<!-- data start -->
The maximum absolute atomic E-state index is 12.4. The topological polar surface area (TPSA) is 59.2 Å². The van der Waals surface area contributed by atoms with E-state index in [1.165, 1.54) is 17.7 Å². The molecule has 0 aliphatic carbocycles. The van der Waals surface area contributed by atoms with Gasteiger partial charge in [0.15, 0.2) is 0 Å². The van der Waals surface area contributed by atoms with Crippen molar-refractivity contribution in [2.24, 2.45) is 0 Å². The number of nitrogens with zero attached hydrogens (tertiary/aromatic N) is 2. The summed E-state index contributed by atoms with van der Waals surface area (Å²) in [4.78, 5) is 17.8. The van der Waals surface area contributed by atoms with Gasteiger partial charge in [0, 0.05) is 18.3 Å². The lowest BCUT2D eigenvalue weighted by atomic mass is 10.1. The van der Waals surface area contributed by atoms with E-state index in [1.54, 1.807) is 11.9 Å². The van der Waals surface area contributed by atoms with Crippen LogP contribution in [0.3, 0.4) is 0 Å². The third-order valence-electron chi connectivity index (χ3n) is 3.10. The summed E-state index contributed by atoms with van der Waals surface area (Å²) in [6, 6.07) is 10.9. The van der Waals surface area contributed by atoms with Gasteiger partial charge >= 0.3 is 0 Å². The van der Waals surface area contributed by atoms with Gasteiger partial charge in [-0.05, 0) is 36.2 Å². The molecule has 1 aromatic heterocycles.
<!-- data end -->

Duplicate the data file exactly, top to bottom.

The maximum absolute atomic E-state index is 12.4. The topological polar surface area (TPSA) is 59.2 Å². The van der Waals surface area contributed by atoms with E-state index in [1.165, 1.54) is 17.7 Å². The molecule has 0 aliphatic carbocycles. The van der Waals surface area contributed by atoms with Gasteiger partial charge in [0.15, 0.2) is 0 Å². The van der Waals surface area contributed by atoms with Crippen molar-refractivity contribution in [2.24, 2.45) is 0 Å². The number of nitrogens with zero attached hydrogens (tertiary/aromatic N) is 2. The summed E-state index contributed by atoms with van der Waals surface area (Å²) in [4.78, 5) is 17.8. The van der Waals surface area contributed by atoms with Gasteiger partial charge in [0, 0.05) is 18.3 Å². The lowest BCUT2D eigenvalue weighted by atomic mass is 10.1. The van der Waals surface area contributed by atoms with E-state index in [1.54, 1.807) is 11.9 Å². The van der Waals surface area contributed by atoms with Crippen LogP contribution in [0.3, 0.4) is 0 Å². The third-order valence-electron chi connectivity index (χ3n) is 3.10. The summed E-state index contributed by atoms with van der Waals surface area (Å²) in [6, 6.07) is 10.9. The van der Waals surface area contributed by atoms with Gasteiger partial charge >= 0.3 is 0 Å². The van der Waals surface area contributed by atoms with Gasteiger partial charge in [-0.05, 0) is 36.2 Å². The molecule has 1 aromatic heterocycles.